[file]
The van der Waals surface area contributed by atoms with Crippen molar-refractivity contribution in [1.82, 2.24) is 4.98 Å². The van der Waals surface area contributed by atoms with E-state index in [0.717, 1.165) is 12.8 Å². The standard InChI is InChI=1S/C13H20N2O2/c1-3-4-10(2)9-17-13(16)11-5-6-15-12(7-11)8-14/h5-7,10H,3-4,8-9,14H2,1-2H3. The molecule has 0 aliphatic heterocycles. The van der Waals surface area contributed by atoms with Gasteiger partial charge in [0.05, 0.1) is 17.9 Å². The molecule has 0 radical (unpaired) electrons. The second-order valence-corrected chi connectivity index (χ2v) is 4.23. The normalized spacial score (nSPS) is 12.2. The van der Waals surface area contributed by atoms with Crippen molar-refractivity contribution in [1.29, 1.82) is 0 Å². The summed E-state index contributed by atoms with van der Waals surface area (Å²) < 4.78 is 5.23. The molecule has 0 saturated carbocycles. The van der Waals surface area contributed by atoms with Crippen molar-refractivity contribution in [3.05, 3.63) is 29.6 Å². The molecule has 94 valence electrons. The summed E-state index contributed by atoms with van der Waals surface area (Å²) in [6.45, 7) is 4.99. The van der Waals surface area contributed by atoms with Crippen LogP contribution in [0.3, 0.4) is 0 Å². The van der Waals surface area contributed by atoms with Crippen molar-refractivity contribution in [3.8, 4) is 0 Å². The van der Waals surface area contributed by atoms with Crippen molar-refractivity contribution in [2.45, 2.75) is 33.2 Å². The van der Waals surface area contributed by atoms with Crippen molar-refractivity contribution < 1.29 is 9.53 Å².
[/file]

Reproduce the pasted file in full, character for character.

The van der Waals surface area contributed by atoms with Crippen molar-refractivity contribution in [1.82, 2.24) is 4.98 Å². The van der Waals surface area contributed by atoms with E-state index in [0.717, 1.165) is 12.8 Å². The standard InChI is InChI=1S/C13H20N2O2/c1-3-4-10(2)9-17-13(16)11-5-6-15-12(7-11)8-14/h5-7,10H,3-4,8-9,14H2,1-2H3. The molecule has 0 aliphatic heterocycles. The van der Waals surface area contributed by atoms with Gasteiger partial charge in [0.05, 0.1) is 17.9 Å². The molecule has 0 radical (unpaired) electrons. The second-order valence-corrected chi connectivity index (χ2v) is 4.23. The normalized spacial score (nSPS) is 12.2. The van der Waals surface area contributed by atoms with Crippen molar-refractivity contribution in [1.29, 1.82) is 0 Å². The summed E-state index contributed by atoms with van der Waals surface area (Å²) < 4.78 is 5.23. The molecule has 0 saturated carbocycles. The van der Waals surface area contributed by atoms with Crippen molar-refractivity contribution in [3.05, 3.63) is 29.6 Å². The molecule has 94 valence electrons. The summed E-state index contributed by atoms with van der Waals surface area (Å²) in [6.45, 7) is 4.99. The van der Waals surface area contributed by atoms with Crippen LogP contribution in [0.3, 0.4) is 0 Å². The van der Waals surface area contributed by atoms with Crippen molar-refractivity contribution in [3.8, 4) is 0 Å². The van der Waals surface area contributed by atoms with Crippen molar-refractivity contribution in [2.45, 2.75) is 33.2 Å². The van der Waals surface area contributed by atoms with Crippen molar-refractivity contribution < 1.29 is 9.53 Å².